She’s quick to assist anyone in need . . . . .
I had my evening planned right down to the minute. Dinner and dishes. PJ’s and pre-bedtime snuggles with the kids. Hugs and kisses. Then I’d slip into the study for a little writing. If I stayed on track, I’d manage to get it all done, just in time to catch up with my husband before we both went to bed.
Until my daughter had the audacity to deviate from my finely-tuned schedule. She needed me to spend some time with her. But . . . . but . . . . but . . . . I had a deadline to meet. I had to complete my blog post . . . about responding generously towards those with needs.
It took just about everything in me to keep the oh-so-ironic protests from crossing my lips. Somehow, though, I was able to take a deep breath, close the laptop, say no to the selfishness, and be a mama to my daughter.
Of course, I’m so glad I did. But in that moment, all I could think about was what I needed to get done . . . wanted to get done.
Henri Nouwen describes a conversation with a seasoned professor who passed along what has been a gem in my understanding of generosity. He said, “’You know . . . my whole life I have been complaining that my work was constantly interrupted, until I discovered that my interruptions were my work.’”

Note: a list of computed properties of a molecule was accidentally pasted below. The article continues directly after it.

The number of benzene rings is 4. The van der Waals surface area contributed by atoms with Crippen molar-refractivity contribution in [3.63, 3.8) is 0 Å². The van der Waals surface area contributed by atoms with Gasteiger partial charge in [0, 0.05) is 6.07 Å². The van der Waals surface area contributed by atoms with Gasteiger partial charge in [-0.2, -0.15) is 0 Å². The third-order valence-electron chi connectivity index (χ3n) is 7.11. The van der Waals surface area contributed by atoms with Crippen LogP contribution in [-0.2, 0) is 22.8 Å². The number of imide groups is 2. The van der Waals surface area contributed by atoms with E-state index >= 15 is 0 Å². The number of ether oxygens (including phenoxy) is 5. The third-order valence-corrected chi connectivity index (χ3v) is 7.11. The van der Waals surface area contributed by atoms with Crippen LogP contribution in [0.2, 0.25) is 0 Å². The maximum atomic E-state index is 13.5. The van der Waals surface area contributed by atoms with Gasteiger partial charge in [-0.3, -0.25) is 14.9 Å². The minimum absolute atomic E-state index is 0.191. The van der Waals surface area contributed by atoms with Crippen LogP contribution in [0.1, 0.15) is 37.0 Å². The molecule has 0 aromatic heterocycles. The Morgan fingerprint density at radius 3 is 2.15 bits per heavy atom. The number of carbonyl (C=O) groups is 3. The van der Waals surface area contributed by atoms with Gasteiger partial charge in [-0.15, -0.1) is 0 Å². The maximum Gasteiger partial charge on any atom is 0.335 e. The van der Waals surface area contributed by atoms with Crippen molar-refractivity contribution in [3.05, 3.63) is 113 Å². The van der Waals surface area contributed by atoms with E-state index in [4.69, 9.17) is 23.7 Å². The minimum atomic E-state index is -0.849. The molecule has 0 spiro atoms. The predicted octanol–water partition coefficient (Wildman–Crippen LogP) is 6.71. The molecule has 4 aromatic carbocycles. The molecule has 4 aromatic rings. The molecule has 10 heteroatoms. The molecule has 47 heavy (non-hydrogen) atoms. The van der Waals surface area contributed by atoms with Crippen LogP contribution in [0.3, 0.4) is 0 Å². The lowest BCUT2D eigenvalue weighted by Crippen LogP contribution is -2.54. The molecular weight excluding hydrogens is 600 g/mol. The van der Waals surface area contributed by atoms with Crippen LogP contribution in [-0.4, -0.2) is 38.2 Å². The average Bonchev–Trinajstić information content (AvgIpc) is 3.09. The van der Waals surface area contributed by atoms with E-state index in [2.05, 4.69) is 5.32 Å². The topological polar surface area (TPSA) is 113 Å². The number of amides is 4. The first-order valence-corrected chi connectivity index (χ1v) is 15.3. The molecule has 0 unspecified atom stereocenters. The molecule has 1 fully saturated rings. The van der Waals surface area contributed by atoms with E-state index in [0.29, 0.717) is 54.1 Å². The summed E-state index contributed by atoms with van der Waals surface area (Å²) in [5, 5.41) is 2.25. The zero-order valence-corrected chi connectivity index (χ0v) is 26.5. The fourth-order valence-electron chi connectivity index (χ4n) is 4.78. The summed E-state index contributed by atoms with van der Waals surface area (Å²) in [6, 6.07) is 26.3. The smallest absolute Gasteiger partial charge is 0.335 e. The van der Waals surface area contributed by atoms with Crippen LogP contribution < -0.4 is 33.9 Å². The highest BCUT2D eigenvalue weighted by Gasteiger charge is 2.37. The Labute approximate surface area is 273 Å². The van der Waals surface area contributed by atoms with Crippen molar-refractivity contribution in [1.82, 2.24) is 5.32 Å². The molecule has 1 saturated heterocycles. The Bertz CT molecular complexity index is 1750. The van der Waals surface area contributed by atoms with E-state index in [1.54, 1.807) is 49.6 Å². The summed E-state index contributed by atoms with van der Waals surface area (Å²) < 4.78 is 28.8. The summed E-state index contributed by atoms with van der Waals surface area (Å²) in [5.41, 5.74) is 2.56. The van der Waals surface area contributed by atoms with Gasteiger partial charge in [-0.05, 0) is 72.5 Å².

Almost without exception, an interruption is a request for help. An expression of some sort of need. If I’m truly committed to a life of generosity, then I’ll welcome it, hopefully without being overly surprised, dismayed, or annoyed when it doesn’t align with my schedule.
Last night was a timely reminder: I would do well to stop viewing requests for help as intrusions on my own agenda and, instead, recognize them for what they are: blessed invitations to be the person I hope I can be . . . . someone who responds to needs with an unhesitating smile and ready hands.